Back to topic matter - dd is currently obsessed and I feel like I enable that somewhat (and join her in it). I ordered her Pointe magazine which she devours along with tons of ballet fiction (based on recs from these boards) that reads in her free time. She and I started surfing summer intensives and we actually went to one late audition to see what it was like - she did not get in which was disappointing but not at all surprising given her limited training. I asked for feedback from the audition and was told that she did not have the vocabulary or experience level where she would be able to thrive but that they hoped to see her in future auditions (now they may say that to everyone but it seemed like a positive thing).

 

I am torn between fueling her interest versus trying to redirect. Given that we don't really know if she has potential (and maybe you cant tell at this point?) - I don't want to set her up for disappointment. That said - from everything I have read - persistance and love of ballet seem to go a long way. DD seems to have a "ballet body" though is not terribly flexible as far as I can tell. She and I were on the CPYB webstie the other day as that is a summer program I would like to see her consider for next year. When I came home from work - she had gotten her new Pointe mag and had torn the CPYB ad out and left it on the counter . . .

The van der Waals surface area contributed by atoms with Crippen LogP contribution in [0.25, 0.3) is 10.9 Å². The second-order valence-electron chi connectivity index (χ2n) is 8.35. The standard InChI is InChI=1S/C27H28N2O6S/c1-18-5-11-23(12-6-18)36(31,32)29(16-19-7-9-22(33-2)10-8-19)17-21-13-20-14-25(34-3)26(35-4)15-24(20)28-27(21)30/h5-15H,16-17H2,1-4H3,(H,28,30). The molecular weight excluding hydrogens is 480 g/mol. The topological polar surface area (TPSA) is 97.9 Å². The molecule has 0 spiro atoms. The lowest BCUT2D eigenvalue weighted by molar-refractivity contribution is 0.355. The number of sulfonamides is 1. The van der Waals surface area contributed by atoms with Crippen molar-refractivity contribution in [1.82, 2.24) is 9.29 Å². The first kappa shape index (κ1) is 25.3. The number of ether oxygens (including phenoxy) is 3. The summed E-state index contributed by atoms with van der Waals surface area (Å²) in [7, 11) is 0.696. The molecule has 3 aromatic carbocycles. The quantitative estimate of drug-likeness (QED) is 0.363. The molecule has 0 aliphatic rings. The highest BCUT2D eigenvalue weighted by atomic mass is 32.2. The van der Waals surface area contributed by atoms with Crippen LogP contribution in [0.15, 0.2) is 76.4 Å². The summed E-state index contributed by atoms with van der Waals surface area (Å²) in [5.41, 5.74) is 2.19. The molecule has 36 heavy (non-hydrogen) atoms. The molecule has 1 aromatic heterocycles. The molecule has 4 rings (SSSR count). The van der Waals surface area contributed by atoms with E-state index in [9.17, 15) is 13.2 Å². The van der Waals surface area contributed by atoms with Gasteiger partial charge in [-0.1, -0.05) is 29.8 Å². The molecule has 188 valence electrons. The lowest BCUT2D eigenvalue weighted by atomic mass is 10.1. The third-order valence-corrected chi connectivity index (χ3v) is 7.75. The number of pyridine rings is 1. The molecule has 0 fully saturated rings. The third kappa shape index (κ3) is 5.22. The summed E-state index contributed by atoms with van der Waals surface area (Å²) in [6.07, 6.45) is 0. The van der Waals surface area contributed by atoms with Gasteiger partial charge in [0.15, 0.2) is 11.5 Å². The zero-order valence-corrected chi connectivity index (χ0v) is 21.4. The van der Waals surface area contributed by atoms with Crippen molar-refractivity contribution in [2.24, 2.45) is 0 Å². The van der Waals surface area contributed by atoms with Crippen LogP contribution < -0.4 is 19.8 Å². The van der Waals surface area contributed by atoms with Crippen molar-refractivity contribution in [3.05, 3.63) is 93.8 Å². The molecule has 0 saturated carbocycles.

I know nothing about the dance world other than what I have learned from these boards - but there is a fine line between educating yourself so you can be a better parent advocate and joining your dd in her obsession. Trying to find that balance!

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Welcome to Ballet Talk for Dancers, Wolfsb! It sounds like you have a daughter who is quite involved, but it's good that you are trying to find the balance, while also enjoying her selection of ballet. :thumbsup:

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I am torn between fueling her interest versus trying to redirect. Given that we don't really know if she has potential (and maybe you cant tell at this point?) - I don't want to set her up for disappointment.

 

Wolfsb - Personally I think as parents it is OK to "enable" our children's interests as you put it, even if the road ahead is bumpy. It sounds as though your DD is aware of the struggles ahead and still wants to pursue her dream. As long as she has a supportive family to be there through the triumphs - and the tears - she should be grounded enough to make the decision for herself. As for redirecting her intersts, just let her know that it's fine with you if she doesn't succeed in her dream and you will love her no matter what. Even if she never becomes a principal, she will be happier doing something she loves and being good at it than doing something that she's ambivalent about and being great at it.